Lake House Design Considerations
Buying or building a lake house for full or part-time living presents unique home design considerations. Sometimes you do not realize what those design differences are until after the fact. My wife and I are at our lake house this weekend. As we spend more time here by ourselves, we contemplate the years ahead as we age. Our hope and plan is that this lake house will be a part-time home in retirement. We also want our family members to be able to enjoy using it as a vacation home. Thus, we have been thinking about its present design and how we might improve it for the long term. These are some of the design considerations that we have discussed.
Using a Lake House as a Vacation Home
In no particular order, these are the design features I would think about before buying or building a lake house for use as a vacation home:
1. Sleeping arrangements. A lake house that is to be used for vacation gatherings needs to have plenty of places for folks to sleep. I’m not referring just to open floor space for air mattresses. For large gatherings, you need to have some real beds, etc., that people can tolerate for a week. This can involve a combination of smaller bedrooms, a bunk room, futons, day beds, trundle beds, and sleeper sofas. We use all of the above. Our bedrooms are not large but they make efficient use of the space. One of our bedrooms is dedicated as a bunk room, with two sets of vertical bunk beds and a fifth bed as a trundle. Our upstairs loft area has a day bed/trundle bed combination with extra floor space as needed for inflatable beds. The basement living area has another day/bed trundle bed combination, a comfortable futon and a sleep sofa. We have two other bedrooms with queen beds and the master with a king size bed. Altogether we can sleep 18 people in our lake house on actual beds with room for at least three more on inflatable beds. We’ve used them all.
2. Outdoor living areas. When you have large groups at your lake house/vacation home, you need at least one large area where everyone can socialize. To me, the best location for socializing is a large outdoor deck. Our deck extends across the entire back of the house, overlooking the lake. There is room for a full dining table and chair set, a large grill, a deck box, a large swinging sofa, two chaise lounges, and numerous other outdoor chairs. One thing I’ve noticed with most of my neighbors is that their outdoor living areas are smaller. They seem to prefer a smaller screened porch. I think that is a mistake. When we have large gatherings here, the deck is where we hang out. We have a smaller screened porch extending from the basement level toward the lake which gets used also by smaller groups.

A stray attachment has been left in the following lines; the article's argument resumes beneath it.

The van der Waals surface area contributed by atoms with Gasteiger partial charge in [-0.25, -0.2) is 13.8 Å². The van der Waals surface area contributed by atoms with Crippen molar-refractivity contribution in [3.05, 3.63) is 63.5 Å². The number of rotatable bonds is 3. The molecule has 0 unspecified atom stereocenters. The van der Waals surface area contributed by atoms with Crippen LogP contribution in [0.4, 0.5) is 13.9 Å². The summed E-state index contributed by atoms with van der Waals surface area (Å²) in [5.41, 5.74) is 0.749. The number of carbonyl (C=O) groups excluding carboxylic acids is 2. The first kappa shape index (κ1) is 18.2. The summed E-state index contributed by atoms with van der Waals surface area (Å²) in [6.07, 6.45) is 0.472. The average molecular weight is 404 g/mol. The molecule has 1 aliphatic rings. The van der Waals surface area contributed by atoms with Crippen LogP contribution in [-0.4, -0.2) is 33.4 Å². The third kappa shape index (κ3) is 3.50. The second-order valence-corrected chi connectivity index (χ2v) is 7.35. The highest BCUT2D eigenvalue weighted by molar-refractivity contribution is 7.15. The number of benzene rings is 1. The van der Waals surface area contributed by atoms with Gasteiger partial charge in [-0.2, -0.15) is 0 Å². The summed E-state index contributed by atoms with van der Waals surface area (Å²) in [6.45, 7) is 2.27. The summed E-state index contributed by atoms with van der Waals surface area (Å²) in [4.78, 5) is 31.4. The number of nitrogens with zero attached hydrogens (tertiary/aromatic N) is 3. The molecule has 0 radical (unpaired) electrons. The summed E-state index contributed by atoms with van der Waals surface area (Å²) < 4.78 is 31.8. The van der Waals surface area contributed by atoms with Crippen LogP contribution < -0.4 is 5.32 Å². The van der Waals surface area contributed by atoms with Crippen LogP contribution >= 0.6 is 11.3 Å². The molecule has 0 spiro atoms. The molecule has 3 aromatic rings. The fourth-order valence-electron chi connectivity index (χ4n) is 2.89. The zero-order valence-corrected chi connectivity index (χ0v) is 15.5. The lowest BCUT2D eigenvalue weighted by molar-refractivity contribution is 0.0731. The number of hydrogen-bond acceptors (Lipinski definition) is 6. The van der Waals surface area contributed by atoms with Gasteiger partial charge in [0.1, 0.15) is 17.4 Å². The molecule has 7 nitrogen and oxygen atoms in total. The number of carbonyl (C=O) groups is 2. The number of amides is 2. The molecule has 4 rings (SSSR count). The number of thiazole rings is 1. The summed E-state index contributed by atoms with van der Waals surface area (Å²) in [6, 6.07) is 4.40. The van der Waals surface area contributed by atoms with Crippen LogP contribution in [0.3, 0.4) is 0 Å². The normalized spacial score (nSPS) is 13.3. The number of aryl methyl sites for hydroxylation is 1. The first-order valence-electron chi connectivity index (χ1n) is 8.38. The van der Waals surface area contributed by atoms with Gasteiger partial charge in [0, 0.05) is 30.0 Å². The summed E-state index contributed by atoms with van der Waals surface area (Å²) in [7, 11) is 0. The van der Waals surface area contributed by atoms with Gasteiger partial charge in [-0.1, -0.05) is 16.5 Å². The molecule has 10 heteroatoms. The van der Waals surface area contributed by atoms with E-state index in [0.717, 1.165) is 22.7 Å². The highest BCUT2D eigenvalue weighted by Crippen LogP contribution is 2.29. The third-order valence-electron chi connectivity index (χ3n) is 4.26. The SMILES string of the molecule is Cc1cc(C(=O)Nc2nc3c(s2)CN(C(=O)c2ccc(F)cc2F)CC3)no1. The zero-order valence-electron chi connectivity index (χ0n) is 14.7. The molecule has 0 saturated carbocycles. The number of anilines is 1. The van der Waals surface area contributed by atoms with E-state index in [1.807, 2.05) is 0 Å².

3. Kitchen size. This is an interesting issue. Our lake house kitchen is small. It has all of the basic appliances including a dishwasher but it is nowhere near as large as kitchens you would see in modest homes not on the lake. On the other hand, it is big enough and works fine for us. For one thing, it is open to the dining area and family room which helps. Second, when we have large vacation gatherings, we do most of the cooking on the outside grill. Elaborate kitchens are expensive. Think carefully about how much time and money you want to spend on your lake house kitchen compared to more living area or even more bathrooms.
Using a Lake House in Retirement
Using a lake home for more permanent living alters your design priorities. Some examples that apply to us:
1. Bathrooms. Many of the lake homes I have been in around this area, including hours, have very modest bathrooms. The showers and tubs are small and not adapted for senior living. We are already planning to enlarge the shower in our master bath.
2. Water Supply. A related lake house design issue is where the water comes from. In many lake home areas, water is taken from a well or even the lake itself. That is not conducive to using the lake house as a permanent place to live. For example, what happens in the winter, in freezing temperatures? We are on a municipal water supply system which is excellent.
3. Orientation of the house. How to optimally position your lake home on a building lot is an issue that many people don’t think through. For example, our lake house is on a bay that extends eastwardly from the main lake. Many folks want to look toward the main lake so they position the rear of their home (and their main outdoor living area) facing west. The problem is that they are brutalized by the afternoon sun in the summer. For a good part of the day and the year, they cannot use their deck and must pull the shades on their beautiful windows. Our deck faces north, toward the bay. Also, the deck area is under a tree canopy. Therefore, we can be outside enjoying water views without melting from the western sun. It’s a great combination of lake front living with views and shade. We have a small outdoor balcony from our master bedroom that faces west. In the fall and spring we can enjoy that space for the western views.
Final Thoughts on Lake House Design Considerations
As I’m sure you can tell, I’ve barely scratched the surface of all the different factors to consider when designing a lake house. I will be writing more about this in the future. I encourage you to consider what I have said but also to speak to other lake home owners.
Photo credit: Camknows
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